On Tue, 10 Sep 2002, Don Lewis wrote:

> >>> > The changes are obviously just cleanups for leaf file systems, but I
> >>> > wonder why everything wasn't always locked at the top.  Could it have
> >>> > been because locking all the way down is harmful?
> >> I think this is because some places are still worrying about using
> >> link(2) on directories.  I think there aren't any significant problems
> >> when vp is not a directory.  Hard linking of directories was permitted
> >> (and perhaps even supported) until relatively recently:
> > 
> > I suspect that you are right about this.  If so, it should be able to
> > let namei() lock the first vnode since we check its type and bail out if
> > it is a directory before the second namei() call.
> I looked at namei() and ufs_lookup() and found a problem with telling
> the first namei() to grab the lock.  It appears that the *_lookup() 
> routines always lock the child vnode, and namei() later releases the
> lock if LOCKLEAF is not set.  If we passed LOCKLEAF to the first
> namei(), then link("/foo/bar", "/foo/bar") would attempt to lock "bar" 
> twice.

This also violates the "directory vnodes before file vnodes" lock order.
Generally speaking, you must always lock directories before files, since
files are always leaves, and directories may not be.  The patch you have
looks fine to me, since it grabs a reference to the file but doesn't lock
it until after the directory look is held (and guarantees it's a leaf node
by checking VDIR so that it's safe to do the locking later).

> Because we now bail out early if the first vnode turns out to be a
> pointer, I believe we can dispense with the vnode inequality test and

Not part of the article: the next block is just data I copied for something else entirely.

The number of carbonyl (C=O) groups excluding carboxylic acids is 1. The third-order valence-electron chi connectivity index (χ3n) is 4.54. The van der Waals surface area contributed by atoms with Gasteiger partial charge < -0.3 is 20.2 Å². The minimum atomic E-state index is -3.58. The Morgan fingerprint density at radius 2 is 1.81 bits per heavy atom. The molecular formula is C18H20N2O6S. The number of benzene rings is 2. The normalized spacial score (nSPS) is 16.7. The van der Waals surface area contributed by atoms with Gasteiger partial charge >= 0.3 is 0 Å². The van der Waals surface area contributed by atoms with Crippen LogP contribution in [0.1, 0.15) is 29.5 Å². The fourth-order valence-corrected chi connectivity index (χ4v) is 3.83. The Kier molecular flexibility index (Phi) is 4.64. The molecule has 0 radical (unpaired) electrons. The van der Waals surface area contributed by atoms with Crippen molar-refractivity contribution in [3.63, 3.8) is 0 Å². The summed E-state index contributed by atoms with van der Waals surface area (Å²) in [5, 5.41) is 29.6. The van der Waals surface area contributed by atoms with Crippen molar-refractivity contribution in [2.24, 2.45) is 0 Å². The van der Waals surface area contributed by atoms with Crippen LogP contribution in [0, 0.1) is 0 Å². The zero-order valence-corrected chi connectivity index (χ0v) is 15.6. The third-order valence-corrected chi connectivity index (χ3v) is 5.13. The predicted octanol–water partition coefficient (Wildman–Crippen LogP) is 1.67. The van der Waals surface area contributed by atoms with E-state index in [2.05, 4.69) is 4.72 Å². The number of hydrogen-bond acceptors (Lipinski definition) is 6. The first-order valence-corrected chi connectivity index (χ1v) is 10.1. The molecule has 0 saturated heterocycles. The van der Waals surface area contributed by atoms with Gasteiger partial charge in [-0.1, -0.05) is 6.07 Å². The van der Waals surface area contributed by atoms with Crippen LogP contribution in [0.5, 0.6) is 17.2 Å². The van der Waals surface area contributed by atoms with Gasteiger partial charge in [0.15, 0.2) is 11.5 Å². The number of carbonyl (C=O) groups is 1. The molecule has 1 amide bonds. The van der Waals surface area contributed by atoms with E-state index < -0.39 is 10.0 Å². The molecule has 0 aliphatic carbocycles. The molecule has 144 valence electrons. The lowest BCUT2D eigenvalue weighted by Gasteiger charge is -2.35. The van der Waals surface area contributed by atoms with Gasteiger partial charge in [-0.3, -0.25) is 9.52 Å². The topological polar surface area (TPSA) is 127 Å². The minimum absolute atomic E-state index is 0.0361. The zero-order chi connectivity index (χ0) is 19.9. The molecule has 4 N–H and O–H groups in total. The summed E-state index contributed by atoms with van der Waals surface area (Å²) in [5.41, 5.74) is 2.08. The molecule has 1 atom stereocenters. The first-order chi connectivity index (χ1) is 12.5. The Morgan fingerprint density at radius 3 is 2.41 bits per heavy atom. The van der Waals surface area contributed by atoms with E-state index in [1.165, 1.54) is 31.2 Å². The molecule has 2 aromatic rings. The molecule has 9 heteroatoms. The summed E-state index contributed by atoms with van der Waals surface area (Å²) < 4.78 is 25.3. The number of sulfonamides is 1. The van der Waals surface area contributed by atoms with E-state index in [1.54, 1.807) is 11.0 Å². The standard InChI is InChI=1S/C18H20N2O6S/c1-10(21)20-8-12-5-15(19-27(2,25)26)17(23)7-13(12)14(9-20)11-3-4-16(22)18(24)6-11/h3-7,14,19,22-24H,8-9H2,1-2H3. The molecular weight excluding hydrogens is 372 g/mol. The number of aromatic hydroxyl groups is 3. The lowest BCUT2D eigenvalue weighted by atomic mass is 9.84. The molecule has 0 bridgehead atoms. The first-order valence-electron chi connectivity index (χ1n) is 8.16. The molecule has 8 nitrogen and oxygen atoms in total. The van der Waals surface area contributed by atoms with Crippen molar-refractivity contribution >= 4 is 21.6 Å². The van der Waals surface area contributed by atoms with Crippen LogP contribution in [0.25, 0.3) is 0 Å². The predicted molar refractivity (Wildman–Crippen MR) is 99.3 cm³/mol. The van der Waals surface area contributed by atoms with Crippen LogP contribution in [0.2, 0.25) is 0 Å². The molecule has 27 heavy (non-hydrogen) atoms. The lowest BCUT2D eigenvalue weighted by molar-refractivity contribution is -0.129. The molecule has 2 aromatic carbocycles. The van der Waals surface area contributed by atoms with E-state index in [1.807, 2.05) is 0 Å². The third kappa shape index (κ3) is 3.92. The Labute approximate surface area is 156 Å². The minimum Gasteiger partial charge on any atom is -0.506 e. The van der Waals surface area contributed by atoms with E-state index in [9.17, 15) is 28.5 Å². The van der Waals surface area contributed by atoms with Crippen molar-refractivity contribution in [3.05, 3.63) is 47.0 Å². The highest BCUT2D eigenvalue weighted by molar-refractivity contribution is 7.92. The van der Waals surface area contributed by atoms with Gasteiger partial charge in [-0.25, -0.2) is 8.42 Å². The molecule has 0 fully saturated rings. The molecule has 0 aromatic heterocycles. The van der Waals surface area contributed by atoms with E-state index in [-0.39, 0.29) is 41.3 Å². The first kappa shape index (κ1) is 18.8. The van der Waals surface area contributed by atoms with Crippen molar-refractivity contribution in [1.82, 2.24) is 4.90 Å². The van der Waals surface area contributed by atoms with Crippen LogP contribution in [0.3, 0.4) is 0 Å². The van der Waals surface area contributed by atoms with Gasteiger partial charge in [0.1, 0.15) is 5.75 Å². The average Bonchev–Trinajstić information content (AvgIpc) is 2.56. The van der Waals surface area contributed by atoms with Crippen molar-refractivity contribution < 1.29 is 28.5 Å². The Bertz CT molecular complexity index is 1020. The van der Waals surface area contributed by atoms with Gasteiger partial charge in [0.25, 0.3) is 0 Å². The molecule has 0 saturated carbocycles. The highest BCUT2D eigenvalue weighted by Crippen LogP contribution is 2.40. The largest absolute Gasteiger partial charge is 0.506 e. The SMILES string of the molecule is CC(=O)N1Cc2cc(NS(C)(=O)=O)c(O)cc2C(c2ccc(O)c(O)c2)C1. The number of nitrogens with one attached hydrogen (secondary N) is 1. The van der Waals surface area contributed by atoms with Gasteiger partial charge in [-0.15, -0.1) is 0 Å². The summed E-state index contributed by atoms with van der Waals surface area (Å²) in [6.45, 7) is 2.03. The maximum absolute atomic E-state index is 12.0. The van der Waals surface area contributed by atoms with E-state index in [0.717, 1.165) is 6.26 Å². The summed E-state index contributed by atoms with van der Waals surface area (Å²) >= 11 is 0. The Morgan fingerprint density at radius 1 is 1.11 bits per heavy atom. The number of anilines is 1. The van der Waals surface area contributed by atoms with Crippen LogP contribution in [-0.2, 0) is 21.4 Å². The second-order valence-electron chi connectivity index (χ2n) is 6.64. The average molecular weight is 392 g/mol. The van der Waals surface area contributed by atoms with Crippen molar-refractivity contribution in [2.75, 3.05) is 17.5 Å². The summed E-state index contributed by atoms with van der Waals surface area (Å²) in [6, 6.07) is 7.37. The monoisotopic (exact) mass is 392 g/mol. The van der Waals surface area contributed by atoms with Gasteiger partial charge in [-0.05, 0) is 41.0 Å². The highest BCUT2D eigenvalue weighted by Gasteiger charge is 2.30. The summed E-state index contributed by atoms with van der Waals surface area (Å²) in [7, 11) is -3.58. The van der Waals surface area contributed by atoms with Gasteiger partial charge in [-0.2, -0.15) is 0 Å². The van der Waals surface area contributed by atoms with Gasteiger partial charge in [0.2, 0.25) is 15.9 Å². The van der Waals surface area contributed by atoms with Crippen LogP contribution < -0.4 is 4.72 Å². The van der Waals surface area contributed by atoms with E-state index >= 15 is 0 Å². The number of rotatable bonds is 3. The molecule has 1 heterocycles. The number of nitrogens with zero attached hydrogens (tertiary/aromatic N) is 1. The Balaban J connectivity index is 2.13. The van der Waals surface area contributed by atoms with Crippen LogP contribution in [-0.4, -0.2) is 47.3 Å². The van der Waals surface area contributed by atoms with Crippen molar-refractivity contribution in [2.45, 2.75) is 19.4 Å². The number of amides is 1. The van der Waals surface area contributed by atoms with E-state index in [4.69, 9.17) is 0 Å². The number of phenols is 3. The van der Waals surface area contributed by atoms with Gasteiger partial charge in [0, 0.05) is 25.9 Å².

> always grab the lock. 

Yeah.  vp != VDIR, and dvp == VDIR due to earlier constraints, so we know
that vp != dvp.

> BTW, is it safe to call ASSERT_VOP_UNLOCKED() in the SMP case after the
> reference has been dropped with vput() or vrele()? 

Well, all the VFS code currently runs under Giant so a certain class of
unsafe cases is avoided, but generally no: ASSERT_VOP_UNLOCKED() invokes a
vnode operation to determine if the vnode is locked or not, which
dereferences fields in the vnode that require a valid reference to use. 
Because none of the code there currently blocks, it's not an issue
generally right now (as neither vnode is likely to have been deleted
during the link operation, so releasing the reference is unlikely to
result in chances to the vnode).  It's worth fixing though.

> Here's a replacement for the kern_link() patch in my previous patch
> file:

Looks good to me.  I'm not familiar enough with unionfs and stacking to
provide an effective review of that code, however.  Maybe Jeff can give us
some comments?  (unionfs is actually the reason I stalled in making the
same changes).

> Index: vfs_syscalls.c
> ===================================================================
> RCS file: /home/ncvs/src/sys/kern/vfs_syscalls.c,v
> retrieving revision 1.285
> diff -u -r1.285 vfs_syscalls.c
> --- vfs_syscalls.c    1 Sep 2002 20:37:28 -0000       1.285
> +++ vfs_syscalls.c    10 Sep 2002 11:28:01 -0000
> @@ -1027,10 +1027,12 @@
>               if (nd.ni_vp != NULL) {
>                       vrele(nd.ni_vp);
>                       error = EEXIST;
> -             } else {
> +             } else if ((error = vn_lock(vp, LK_EXCLUSIVE | LK_RETRY, td))
> +                 == 0) {
>                       VOP_LEASE(nd.ni_dvp, td, td->td_ucred, LEASE_WRITE);
>                       VOP_LEASE(vp, td, td->td_ucred, LEASE_WRITE);
>                       error = VOP_LINK(nd.ni_dvp, vp, &nd.ni_cnd);
> +                     VOP_UNLOCK(vp, 0, td);
>               }
>               NDFREE(&nd, NDF_ONLY_PNBUF);
>               vput(nd.ni_dvp);

To Unsubscribe: send mail to [EMAIL PROTECTED]
with "unsubscribe freebsd-current" in the body of the message

Reply via email to